≡ Menu

Consumption Is Indeed – As Adam Smith Said – “the Sole End and Purpose Of All Production”

In my latest column for AIER I explain that consumption, properly understood, is indeed (quoting Adam Smith) “the sole end and purpose of all production.” A slice:

No two people have exactly the same tastes and preferences. You might prefer a king-sized bed to a queen-sized one while I prefer the queen-sized version. But every person has consumption desires. And for every person these desires are what motivate him to engage in economic activity – that is, to work and to exchange. Work and exchange can, and often do, directly supply satisfaction independently of whatever is created by the work, or of whatever is obtained through the exchange. But working and exchanging are overwhelmingly means to achieve consumption goods and services.

I’ve known many people – including myself – who love their jobs. But I’ve never met anyone who was so in love with that job that he or she would continue to do it without pay. Even jobs that people love are means, not ends.

Likewise, my grandfathers and my father all enjoyed woodworking as a hobby, as does my son today. But I’ve never known any of them to be indifferent to the final physical results of their carpentry efforts. Each of these men worked to build things – kitchen cutting boards, bookcases, an addition to the house – that, when completed, supplied human satisfaction. None of these men ever sawed, hammered, sanded, drilled, or glued merely for the sake of sawing, hammering, sanding, drilling, or gluing. On those rare occasions when the results of their woodworking were worse than what they anticipated – say, the bookcase wasn’t level or the kitchen cutting board was aesthetically unappealing – they were disappointed. They assessed the time and effort spent to produce the defective outputs as wasted.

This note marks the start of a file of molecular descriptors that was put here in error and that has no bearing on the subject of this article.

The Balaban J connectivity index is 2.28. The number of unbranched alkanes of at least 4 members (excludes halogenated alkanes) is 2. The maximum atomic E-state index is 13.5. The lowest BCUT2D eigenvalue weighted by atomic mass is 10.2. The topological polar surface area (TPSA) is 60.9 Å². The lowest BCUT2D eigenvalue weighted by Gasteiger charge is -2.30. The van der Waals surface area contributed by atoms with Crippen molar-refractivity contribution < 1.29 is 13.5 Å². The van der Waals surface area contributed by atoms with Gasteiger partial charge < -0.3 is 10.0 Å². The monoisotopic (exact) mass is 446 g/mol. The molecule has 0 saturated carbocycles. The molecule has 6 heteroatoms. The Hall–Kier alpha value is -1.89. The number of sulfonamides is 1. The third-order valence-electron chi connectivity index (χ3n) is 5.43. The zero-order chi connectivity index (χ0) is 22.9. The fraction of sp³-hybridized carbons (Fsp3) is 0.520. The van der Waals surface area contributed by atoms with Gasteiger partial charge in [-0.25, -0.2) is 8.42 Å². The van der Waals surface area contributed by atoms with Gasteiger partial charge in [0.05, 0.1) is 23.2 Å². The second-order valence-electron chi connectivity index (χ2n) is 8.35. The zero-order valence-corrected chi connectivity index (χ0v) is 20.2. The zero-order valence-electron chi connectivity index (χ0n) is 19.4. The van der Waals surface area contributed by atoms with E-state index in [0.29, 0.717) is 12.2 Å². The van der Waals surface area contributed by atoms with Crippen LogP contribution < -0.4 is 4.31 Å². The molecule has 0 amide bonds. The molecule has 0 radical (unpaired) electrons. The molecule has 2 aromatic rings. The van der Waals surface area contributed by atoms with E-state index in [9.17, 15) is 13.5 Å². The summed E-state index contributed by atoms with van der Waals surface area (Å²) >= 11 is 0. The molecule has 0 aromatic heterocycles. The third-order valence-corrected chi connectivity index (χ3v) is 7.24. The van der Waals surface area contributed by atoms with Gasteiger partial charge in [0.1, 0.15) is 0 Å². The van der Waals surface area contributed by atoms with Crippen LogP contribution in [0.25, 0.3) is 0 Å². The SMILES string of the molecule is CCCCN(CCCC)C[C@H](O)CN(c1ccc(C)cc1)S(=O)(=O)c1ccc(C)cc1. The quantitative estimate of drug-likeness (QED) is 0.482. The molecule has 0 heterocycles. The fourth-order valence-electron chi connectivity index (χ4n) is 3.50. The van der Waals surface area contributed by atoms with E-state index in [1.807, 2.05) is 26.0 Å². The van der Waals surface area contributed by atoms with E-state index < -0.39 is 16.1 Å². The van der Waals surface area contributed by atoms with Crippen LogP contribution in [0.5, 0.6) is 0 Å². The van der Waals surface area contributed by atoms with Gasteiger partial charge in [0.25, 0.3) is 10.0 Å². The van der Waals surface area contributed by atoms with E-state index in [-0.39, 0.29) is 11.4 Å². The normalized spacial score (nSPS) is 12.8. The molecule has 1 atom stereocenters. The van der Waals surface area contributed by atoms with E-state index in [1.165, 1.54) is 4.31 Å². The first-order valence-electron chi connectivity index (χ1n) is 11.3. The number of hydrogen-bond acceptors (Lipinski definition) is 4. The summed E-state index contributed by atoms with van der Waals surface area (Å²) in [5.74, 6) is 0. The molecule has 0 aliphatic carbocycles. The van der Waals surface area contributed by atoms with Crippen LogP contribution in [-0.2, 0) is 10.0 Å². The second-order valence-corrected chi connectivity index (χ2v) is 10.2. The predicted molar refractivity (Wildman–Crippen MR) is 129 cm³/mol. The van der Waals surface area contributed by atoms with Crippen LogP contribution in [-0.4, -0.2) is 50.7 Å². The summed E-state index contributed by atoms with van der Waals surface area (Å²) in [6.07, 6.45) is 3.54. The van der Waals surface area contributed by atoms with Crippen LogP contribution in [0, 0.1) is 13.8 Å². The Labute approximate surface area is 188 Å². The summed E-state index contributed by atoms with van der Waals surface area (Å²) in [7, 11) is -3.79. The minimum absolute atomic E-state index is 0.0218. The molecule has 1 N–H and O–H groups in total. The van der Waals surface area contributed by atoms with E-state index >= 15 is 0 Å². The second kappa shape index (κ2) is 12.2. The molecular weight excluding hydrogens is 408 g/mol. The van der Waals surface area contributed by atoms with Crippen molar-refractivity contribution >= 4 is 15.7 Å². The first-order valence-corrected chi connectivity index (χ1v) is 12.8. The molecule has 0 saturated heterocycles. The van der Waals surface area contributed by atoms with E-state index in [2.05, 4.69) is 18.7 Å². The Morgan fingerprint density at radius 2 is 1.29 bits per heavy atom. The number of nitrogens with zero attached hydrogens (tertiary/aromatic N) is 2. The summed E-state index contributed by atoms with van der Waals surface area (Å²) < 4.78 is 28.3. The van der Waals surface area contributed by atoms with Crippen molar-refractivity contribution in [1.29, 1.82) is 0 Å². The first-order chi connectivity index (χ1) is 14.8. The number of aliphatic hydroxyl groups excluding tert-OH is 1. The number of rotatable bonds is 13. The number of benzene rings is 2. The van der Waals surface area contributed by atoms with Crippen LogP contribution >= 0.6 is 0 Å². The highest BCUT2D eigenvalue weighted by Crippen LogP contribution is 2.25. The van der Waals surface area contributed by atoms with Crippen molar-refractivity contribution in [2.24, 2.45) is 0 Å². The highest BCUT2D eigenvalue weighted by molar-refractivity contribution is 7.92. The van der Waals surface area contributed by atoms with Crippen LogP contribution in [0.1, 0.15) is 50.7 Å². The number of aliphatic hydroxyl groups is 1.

The economist, then, reasons from this reality that production is not simply the exertion of human effort to transform inputs into outputs. Production is the creation of value — “value” meaning additions to consumer welfare. For the economist, production and consumption are two sides of the same economic coin; one is inseparable from the other. As is obvious, nothing can be consumed unless it is first produced. But also, and as is much less obvious, nothing is produced unless it is destined to satisfy consumption desires.

The non-economist often misses the inseparability of the concept of production from that of consumption. The non-economist often thinks of production and consumption as being alternative, competing values. I can’t count the number of times that I’ve heard or read someone accuse economists — and especially economists who support free markets — of having a shallow, or excessively materialistic view of humans. “Life is about more than consumption!” we’re told. “People also find meaning in family, community, and work!”

To the ears of many non-economists, the word “consumption” seems to mean only the satisfaction of physical desires. The word here carries an almost negative connotation; it conjures images of individuals self-interestedly and narrow-mindedly satisfying ‘low’ desires with little concern for persons beyond themselves and their immediate families, or for values beyond base sensual gratification.

On this understanding of “consumption,” life is indeed about more — much more — than consumption. But, again, this understanding of “consumption” is emphatically not economists’ understanding. On economists’ understanding, consumption includes not only the likes of eating, watching the Super Bowl, and bedecking oneself with jewelry. Consumption includes also the satisfaction we get from living in safe and thriving communities, from enjoying our jobs, from interacting pleasantly with our neighbors, our fellow church members, and our co-workers. It includes the joy and knowledge derived from traveling, reading, and attending public lectures.

Consumption, as economists understand it, is that wide array of actions the experience of which we anticipate will directly make our lives more fulfilling. The fact that production is a necessary means to enable consumption is undeniable. Yet precisely because production is a means, while consumption is an end, there is no conflict between the ‘social value’ of consumption and the ‘social value’ of production. More consumption requires more production, and more production enables more consumption.